Page revised 21 August 2001
HUDDERSFIELD & DISTRICT HISTORY
THE CHRONICLE OFFICE.
Edward J Law
The Chronicle office is the attractive building situate halfway along Lord Street, Huddersfield, which was, until recent years, occupied as a solicitor's office. It is named from its first tenant, the Huddersfield Chronicle Newspaper. The premises were built by the executors of Thomas Firth of Toothill, though the project may well have been planned by Thomas himself for estimates were being sought less than six months after his death which occurred in March 1869.
The site adjoins the famous Firth freehold which the Ramsden Estate had long coveted; their wish was not to be able to say "we own Huddersfield" but to have unrestricted power to develop the site as they wished. They had not been able to tempt Firth to sell the site, no doubt they offered a price well above the intrinsic value of the site, as they had done in acquiring another small freehold in the town. Though Firth was a wealthy man he would, as a very shrewd businessman, have been happy to realise a good profit; the reason why he chose not to was probably one of sentiment for he had been born there in 1789.
Having failed to purchase the site the Ramsdens came to a compromise arrangement with Firth in 1856 when with an exchange of small plots of land and certain promises of priority to Firth they were able to lay out the new Lord Street. Thus it came about that Firth held a lease of the land to the east of Lord Street.
A local man, William Cocking, was appointed architect for the building and had produced plans and obtained tenders for the different aspects of the work by September 1869. The successful mason out of the nine who quoted was James Brook of Commercial Street.
There was only one tender for the slating, from Goodwin & Sons slate merchants of Huddersfield, a family who are commemorated in the town's cemetery by an unusual group of attractive slate headstones.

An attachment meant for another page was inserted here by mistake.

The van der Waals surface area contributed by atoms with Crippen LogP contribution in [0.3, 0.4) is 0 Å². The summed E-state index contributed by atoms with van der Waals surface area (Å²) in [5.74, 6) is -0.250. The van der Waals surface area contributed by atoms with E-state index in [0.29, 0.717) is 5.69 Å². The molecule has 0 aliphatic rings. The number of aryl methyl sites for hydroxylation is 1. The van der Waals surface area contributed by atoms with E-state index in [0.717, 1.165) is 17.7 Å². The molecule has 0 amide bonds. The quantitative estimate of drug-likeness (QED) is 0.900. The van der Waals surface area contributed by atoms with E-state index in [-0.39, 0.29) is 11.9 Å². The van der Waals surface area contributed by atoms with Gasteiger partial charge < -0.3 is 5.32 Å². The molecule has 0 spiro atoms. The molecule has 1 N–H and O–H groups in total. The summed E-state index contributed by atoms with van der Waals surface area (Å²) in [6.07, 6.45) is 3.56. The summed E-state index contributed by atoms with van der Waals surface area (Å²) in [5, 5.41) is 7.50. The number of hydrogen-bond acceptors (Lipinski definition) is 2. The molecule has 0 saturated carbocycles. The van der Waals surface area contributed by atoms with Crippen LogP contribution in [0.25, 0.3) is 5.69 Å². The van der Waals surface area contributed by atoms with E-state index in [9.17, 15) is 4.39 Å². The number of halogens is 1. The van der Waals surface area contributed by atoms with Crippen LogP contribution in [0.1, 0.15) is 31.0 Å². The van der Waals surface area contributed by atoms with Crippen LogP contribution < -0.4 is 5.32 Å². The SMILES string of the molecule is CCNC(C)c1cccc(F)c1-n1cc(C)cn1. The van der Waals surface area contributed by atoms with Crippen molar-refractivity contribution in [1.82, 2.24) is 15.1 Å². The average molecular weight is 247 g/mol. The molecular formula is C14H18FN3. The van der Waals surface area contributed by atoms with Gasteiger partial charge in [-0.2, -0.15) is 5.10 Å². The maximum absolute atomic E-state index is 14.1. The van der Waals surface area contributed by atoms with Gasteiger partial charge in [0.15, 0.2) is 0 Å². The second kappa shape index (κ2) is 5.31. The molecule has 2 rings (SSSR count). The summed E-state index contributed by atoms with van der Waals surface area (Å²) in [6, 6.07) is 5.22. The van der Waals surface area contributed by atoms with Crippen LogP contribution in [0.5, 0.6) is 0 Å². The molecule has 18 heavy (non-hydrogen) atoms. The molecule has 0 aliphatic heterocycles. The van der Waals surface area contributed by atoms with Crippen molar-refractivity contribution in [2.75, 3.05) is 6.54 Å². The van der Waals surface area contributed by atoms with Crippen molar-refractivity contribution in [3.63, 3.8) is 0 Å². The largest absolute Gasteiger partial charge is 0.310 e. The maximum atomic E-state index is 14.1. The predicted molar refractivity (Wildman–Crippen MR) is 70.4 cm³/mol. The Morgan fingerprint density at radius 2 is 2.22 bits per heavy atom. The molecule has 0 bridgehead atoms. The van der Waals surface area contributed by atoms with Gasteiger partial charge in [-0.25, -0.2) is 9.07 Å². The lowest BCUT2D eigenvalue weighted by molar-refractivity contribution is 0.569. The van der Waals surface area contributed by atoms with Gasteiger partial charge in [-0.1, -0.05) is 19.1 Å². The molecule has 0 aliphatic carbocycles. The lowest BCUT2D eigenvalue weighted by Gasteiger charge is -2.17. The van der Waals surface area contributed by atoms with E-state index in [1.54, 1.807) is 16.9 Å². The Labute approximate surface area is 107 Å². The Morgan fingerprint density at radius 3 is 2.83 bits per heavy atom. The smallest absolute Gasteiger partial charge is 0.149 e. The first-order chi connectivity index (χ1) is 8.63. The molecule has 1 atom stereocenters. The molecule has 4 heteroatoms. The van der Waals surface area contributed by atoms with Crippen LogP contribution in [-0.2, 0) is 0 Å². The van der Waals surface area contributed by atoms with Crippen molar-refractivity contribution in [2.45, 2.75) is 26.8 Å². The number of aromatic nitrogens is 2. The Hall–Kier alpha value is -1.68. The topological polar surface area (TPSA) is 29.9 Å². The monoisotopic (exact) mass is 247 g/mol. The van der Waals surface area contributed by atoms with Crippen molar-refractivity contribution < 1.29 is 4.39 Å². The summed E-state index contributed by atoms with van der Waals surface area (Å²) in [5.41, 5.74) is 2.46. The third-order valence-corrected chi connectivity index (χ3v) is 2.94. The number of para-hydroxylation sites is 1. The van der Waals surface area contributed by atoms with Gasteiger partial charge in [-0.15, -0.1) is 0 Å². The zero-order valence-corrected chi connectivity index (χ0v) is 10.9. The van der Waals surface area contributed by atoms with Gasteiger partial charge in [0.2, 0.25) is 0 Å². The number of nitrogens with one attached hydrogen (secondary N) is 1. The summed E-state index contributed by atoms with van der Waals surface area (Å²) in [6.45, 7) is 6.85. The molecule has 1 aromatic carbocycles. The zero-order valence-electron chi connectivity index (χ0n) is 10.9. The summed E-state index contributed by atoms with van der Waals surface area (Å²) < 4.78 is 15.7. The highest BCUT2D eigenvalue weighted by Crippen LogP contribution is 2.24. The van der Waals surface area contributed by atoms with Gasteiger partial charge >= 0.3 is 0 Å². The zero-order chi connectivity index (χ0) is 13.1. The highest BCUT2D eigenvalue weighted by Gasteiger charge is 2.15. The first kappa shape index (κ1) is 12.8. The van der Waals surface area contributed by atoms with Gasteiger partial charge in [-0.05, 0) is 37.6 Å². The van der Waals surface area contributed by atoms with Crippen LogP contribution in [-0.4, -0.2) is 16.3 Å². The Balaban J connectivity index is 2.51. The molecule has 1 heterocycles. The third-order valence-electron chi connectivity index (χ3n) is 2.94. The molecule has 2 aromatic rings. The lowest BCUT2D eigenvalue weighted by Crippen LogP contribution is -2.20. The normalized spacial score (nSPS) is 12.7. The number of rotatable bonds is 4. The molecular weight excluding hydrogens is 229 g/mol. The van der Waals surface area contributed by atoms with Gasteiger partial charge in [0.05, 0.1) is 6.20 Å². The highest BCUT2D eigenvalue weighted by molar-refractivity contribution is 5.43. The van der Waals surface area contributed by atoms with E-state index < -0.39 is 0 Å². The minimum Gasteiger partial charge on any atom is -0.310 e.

The carving which is a feature of the building, and of Cocking's work, is by Emanuel Morton of Greenhead Lane and was undertaken at a contract price of £130. Morton had exhibited at Wakefield Industrial & Fine Arts Exhibition in 1865 gaining first class medals for two of his sculptures. The main features of the carved decoration are the masks on the window arch keystones but the angles of the door arches are also worked and include a delightful early bird getting its worm.
The total of the lowest tenders was just in excess of £5,400 though not all the lowest were successful, there had been a tender of £112 for the carving, and no doubt additions would be made for extras during the course of the building. A 'raising supper' for 100 held at the Wharf Inn in July 1870 cost two shillings per head and marked the completion of the building. On 1st October the Chronicle was able to announce its "removal on 15th inst." to Lord Street to premises specially erected for newspaper and general printing purposes.
Their bill-heads of the period carry an engraving of the building very much as we see it today, except that the sign 'Chronicle Office' extending over half the length of the roof has long since disappeared.
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